5. Teacher leadership matters and must be planned for. We need to recognize emerging leadership and then foster it by supporting novice teachers and creating different career paths for exemplary educators. Some countries assess young teachers for their leadership potential and capacity or even give them a taste of leadership experience. Other countries have national standards for leadership. Whatever route is chosen, great leadership is a crucial part of what makes high performing schools. From establishing a positive climate, to increasing student achievement, leaders make a huge difference.
6. Twenty-first-century skills are vital for living in this diverse and complex world. Nowadays, learning isn’t something one delivers; it’s something one does. We are moving quickly away from uniformity and routine skills. Students need the new perspectives that come from cultivating critical thinking, collaboration, and a high level of knowledge.
7. Relationships among students, teachers, parents, administrators, and the community make a real difference in school success. We need to develop partnerships that work between labor and management, parents and teachers, students and their peers. This web of relationships binds us together in responsive teams that help us meet the challenges we face.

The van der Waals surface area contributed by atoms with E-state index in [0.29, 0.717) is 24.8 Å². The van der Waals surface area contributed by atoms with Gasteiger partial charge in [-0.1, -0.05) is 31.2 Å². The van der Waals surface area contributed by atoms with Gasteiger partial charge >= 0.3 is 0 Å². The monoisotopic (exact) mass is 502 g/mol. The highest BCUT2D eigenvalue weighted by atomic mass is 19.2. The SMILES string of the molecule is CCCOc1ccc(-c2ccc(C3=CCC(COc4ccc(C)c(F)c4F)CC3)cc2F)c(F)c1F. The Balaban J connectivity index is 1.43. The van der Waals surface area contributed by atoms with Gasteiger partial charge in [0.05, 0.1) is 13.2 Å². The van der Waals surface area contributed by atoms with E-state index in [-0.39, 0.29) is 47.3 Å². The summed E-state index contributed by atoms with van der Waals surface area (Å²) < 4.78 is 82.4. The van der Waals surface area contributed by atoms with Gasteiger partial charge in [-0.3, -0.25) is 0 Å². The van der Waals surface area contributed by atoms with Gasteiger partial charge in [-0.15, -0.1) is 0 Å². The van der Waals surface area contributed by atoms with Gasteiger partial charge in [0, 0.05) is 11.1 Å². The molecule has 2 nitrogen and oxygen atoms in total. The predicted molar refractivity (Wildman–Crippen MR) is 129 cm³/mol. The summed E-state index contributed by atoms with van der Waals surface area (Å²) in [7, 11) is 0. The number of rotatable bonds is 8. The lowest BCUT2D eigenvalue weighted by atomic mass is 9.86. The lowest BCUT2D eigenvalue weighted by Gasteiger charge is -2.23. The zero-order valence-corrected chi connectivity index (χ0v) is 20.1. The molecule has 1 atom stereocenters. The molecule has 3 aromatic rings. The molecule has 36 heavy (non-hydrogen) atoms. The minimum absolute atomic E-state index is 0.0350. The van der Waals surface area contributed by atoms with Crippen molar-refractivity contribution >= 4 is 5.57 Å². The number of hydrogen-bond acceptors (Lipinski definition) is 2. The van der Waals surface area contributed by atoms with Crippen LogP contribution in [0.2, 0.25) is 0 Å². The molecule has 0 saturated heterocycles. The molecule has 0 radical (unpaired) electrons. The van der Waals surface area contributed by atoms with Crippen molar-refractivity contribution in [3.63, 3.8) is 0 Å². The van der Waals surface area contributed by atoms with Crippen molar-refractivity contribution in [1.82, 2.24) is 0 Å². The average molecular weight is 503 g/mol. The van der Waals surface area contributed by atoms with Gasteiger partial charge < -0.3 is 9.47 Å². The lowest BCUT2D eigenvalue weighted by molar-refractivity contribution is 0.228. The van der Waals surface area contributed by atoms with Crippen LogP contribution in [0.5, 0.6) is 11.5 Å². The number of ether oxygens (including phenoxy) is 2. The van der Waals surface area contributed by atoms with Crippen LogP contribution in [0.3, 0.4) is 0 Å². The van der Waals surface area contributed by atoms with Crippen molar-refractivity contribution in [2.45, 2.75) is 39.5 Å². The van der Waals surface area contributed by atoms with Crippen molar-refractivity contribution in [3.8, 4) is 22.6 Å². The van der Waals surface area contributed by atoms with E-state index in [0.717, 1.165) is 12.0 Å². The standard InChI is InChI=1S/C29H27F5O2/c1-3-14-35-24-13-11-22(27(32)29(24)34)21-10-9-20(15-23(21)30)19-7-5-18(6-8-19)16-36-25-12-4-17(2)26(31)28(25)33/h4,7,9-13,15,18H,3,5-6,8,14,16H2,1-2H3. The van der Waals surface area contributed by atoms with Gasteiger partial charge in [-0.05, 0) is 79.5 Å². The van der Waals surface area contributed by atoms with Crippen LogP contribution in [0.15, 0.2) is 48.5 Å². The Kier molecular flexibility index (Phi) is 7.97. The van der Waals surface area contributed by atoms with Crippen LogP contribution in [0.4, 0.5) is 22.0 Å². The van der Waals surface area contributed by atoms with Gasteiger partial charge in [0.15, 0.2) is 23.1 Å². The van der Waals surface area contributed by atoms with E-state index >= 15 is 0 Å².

8. We need to be thinking about systems. The high-performing countries pursue educational excellence in a deliberate, systematic way over a period of years—not through piecemeal changes.
9. Leadership is best when it is distributed. Not all countries agreed with this 100 percent, yet most did. Most countries believe that when leadership is shared, we can all use our talents well in a collegial environment. School cultures must be based on learning and empowering the best teachers and leaders to do their work.
10. Many high-performing countries are doing amazing work, but the challenges faced in bringing this work to scale are significant. Even though it’s true that some countries are much smaller and have more uniform populations and centralized systems, we can still learn so much from them. There is great energy and excitement about working together to figure out how to adapt the best ideas to our national and international needs.
I left the International Summit energized and optimistic. I realized that the world is talking and listening to one another’s best global ideas and practices. We are at a time in history where no one story tells it all–we all have to listen to one another. What’s more, I felt proud to be a teacher, aware that what I’m doing has never mattered more.
The views expressed in this blog reflect Maryann's experience as a teacher and as a participant at the International Summit on the Teaching Profession. Though she is not an official spokesperson of the U.S. Department of Education, her views do correlate with the department's RESPECT project. To learn more about U.S. Department of Education's National Conversation on the Teaching Profession, go here.